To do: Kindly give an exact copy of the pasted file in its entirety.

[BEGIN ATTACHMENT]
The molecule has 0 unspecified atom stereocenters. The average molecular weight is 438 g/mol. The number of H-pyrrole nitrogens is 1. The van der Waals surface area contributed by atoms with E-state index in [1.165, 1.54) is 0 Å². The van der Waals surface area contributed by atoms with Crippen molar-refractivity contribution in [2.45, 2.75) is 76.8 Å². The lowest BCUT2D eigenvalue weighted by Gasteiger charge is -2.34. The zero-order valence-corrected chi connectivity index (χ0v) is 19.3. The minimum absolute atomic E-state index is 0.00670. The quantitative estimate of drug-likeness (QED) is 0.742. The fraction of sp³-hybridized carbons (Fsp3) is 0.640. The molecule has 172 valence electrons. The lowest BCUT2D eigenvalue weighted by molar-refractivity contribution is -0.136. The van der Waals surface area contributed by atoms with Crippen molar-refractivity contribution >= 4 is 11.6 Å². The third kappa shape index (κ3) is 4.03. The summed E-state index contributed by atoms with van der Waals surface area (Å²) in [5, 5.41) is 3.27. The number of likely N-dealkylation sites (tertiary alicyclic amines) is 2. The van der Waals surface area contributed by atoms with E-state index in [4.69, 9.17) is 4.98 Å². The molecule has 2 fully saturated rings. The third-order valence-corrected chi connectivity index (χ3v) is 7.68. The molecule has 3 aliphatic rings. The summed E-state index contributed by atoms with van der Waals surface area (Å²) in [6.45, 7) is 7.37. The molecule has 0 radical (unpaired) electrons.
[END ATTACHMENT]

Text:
The molecule has 0 unspecified atom stereocenters. The average molecular weight is 438 g/mol. The number of H-pyrrole nitrogens is 1. The van der Waals surface area contributed by atoms with E-state index in [1.165, 1.54) is 0 Å². The van der Waals surface area contributed by atoms with Crippen molar-refractivity contribution in [2.45, 2.75) is 76.8 Å². The lowest BCUT2D eigenvalue weighted by Gasteiger charge is -2.34. The zero-order valence-corrected chi connectivity index (χ0v) is 19.3. The minimum absolute atomic E-state index is 0.00670. The quantitative estimate of drug-likeness (QED) is 0.742. The fraction of sp³-hybridized carbons (Fsp3) is 0.640. The molecule has 172 valence electrons. The lowest BCUT2D eigenvalue weighted by molar-refractivity contribution is -0.136. The van der Waals surface area contributed by atoms with Crippen molar-refractivity contribution >= 4 is 11.6 Å². The third kappa shape index (κ3) is 4.03. The summed E-state index contributed by atoms with van der Waals surface area (Å²) in [5, 5.41) is 3.27. The number of likely N-dealkylation sites (tertiary alicyclic amines) is 2. The van der Waals surface area contributed by atoms with E-state index in [4.69, 9.17) is 4.98 Å². The molecule has 2 fully saturated rings. The third-order valence-corrected chi connectivity index (χ3v) is 7.68. The molecule has 3 aliphatic rings. The summed E-state index contributed by atoms with van der Waals surface area (Å²) in [6.45, 7) is 7.37. The molecule has 0 radical (unpaired) electrons.